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1860 and all that
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giles b



Joined: 25 Oct 2006
Posts: 2191
Location: London

PostPosted: Sun Feb 18, 2018 9:43 am    Post subject: Reply with quote

Several tidy-up jobs got done yesterday. The goods office was finished off and stuck in place. The story is that the office was originally in part of the main structure, but as traffic grew they had to add a new, larger office, to gain some extra storage space inside.


Another shot of the goods shed also shows the railway policeman outside his new shelter. The engine shed has now been provided with a water crane, although I'm still wondering where to place the supply tank. For now, we must assume it is inside the roof of the loco shed.


The coal yard is taking shape on the front siding, but I must get down to closing the split in the corner of the back-scene. There may be a tree to distract attention from the right angled corner, though strictly speaking I suspect such a tree would have been removed during the construction of the station. The station building has gained a small canopy over the entrance door, which I should have painted before taking the picture.


Trees also feature in this shot - an experiment to see how to mask the fiddle yard exit. The last major structure, a timber yard, will go in the space to the left of the locomotive. The sheds will span the siding and should help to mask the hole.
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giles b



Joined: 25 Oct 2006
Posts: 2191
Location: London

PostPosted: Sun Feb 18, 2018 6:17 pm    Post subject: Reply with quote

Just been reading the newest blog-posting about the FC Pampa & Fernandez, regarding Superquick paper tiles and slates. Looks like I'll need to do something similar on the engine shed roof at Salop Street. The maker has given this a corrugated iron finish, but has all the corrugations running the same way; OK on the ends but not on the longer roof faces. Surprised they didn't spot that when the masters were approved.
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giles b



Joined: 25 Oct 2006
Posts: 2191
Location: London

PostPosted: Mon Feb 19, 2018 9:30 am    Post subject: Reply with quote

The Layout is making its debut at the Wealden Railway Group's annual show on March 10th. Full details in the Events section of this website.

In all there should be 12-14 layouts, plus the group's second hand stall, scenic and modelling demonstrations and the Fenchurch 27 preservation group's display. This is a relatively small, but friendly show. The new venue has the advantage of having Lancing station a short walk away.
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Blackcloud Railways



Joined: 25 Oct 2006
Posts: 2039
Location: Sandbach UK

PostPosted: Tue Feb 20, 2018 1:34 pm    Post subject: Reply with quote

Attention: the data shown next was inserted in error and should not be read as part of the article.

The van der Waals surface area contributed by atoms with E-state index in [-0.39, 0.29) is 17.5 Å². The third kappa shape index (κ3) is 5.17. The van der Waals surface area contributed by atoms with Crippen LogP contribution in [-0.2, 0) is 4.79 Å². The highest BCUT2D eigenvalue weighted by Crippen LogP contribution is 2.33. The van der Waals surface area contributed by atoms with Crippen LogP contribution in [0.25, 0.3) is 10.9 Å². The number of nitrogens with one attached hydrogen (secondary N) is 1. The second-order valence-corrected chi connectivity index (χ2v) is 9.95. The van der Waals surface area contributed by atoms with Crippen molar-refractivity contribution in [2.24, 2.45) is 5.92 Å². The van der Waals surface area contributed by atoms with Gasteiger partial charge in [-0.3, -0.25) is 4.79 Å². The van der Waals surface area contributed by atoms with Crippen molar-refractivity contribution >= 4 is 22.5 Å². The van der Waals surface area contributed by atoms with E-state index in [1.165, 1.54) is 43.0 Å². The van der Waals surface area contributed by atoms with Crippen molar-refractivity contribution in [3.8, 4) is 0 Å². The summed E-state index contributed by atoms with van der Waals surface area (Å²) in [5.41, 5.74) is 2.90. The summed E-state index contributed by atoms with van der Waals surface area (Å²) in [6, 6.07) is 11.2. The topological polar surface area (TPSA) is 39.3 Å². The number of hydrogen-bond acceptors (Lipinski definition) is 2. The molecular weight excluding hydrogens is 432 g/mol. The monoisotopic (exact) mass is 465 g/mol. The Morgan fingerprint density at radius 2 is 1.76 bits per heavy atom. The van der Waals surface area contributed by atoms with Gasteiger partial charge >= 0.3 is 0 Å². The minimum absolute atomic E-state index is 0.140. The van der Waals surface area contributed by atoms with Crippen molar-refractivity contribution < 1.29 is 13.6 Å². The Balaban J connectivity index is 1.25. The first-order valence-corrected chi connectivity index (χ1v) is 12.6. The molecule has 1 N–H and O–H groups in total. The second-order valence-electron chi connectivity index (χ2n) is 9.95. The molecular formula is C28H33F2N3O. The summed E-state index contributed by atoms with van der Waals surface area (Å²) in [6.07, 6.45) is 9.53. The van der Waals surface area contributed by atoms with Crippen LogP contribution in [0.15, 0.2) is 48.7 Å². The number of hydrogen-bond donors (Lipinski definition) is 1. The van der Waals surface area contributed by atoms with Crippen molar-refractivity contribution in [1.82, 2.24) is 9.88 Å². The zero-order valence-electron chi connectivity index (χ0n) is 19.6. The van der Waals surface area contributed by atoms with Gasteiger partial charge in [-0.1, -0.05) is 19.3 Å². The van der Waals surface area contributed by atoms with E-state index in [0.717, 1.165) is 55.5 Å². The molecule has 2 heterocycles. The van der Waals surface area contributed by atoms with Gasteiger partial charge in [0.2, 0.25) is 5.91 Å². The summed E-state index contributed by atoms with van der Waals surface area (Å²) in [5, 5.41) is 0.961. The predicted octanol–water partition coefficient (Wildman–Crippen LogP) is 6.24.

A slate roof would probably book better than wriggly tin on the loco shed. If you're after a smooth surface to hide any existing relief of the original roof a thin skim of filler does the job but is not always necessary. I retained the moulded relief on the station at Cuarto to emphasise the ridge tiles but the paper covers the original Tri-ang tiles adequately.



Pre-printed paper is all too often overlooked as a modelling material these days but it is so much easier to work with than styrene sheet.
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giles b



Joined: 25 Oct 2006
Posts: 2191
Location: London

PostPosted: Tue Feb 20, 2018 2:23 pm    Post subject: Reply with quote

Thanks for that thought, Bob. I hadn't considered covering the corrugated surface with an undercoat of filler - more thinking of a layer of thin card/thick paper and then the slates or tiles, if I can get it to stick evenly.

Meanwhile, the new goods office would benefit from a line if clay ridge tiles on its slate roof. I have a carefully guarded few inches from a vintage Merco sheet. Kept since the mid-1960s, I suspect, so well past time to be used.

Today I'm making a start on the timber yard group of semi-open sheds, one of which will have a roof of (Ratio) curved corrugated iron. I did worry about whether this might be an anachronism in the 1860s, so looked up the history. Astonished to see the patent was taken out in 1829 and it was widely used from 1830 on warehouses in the London Docks, among other places.
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giles b



Joined: 25 Oct 2006
Posts: 2191
Location: London

PostPosted: Tue Feb 20, 2018 11:04 pm    Post subject: Reply with quote

Quite a bit of progress on the timber yard. The Ratio parts were used for the main view-blocking shed, which works well. This is an early view, the main structure has now been given a paint undercoat, before some internal detailing takes place and the roof goes on.


I found these half-used roof trusses in the spares box. They are left-overs from a structure built for Lazy River some years ago. Once trimmed they look a lot more useful, although I later removed the upright support beam as it was not long enough.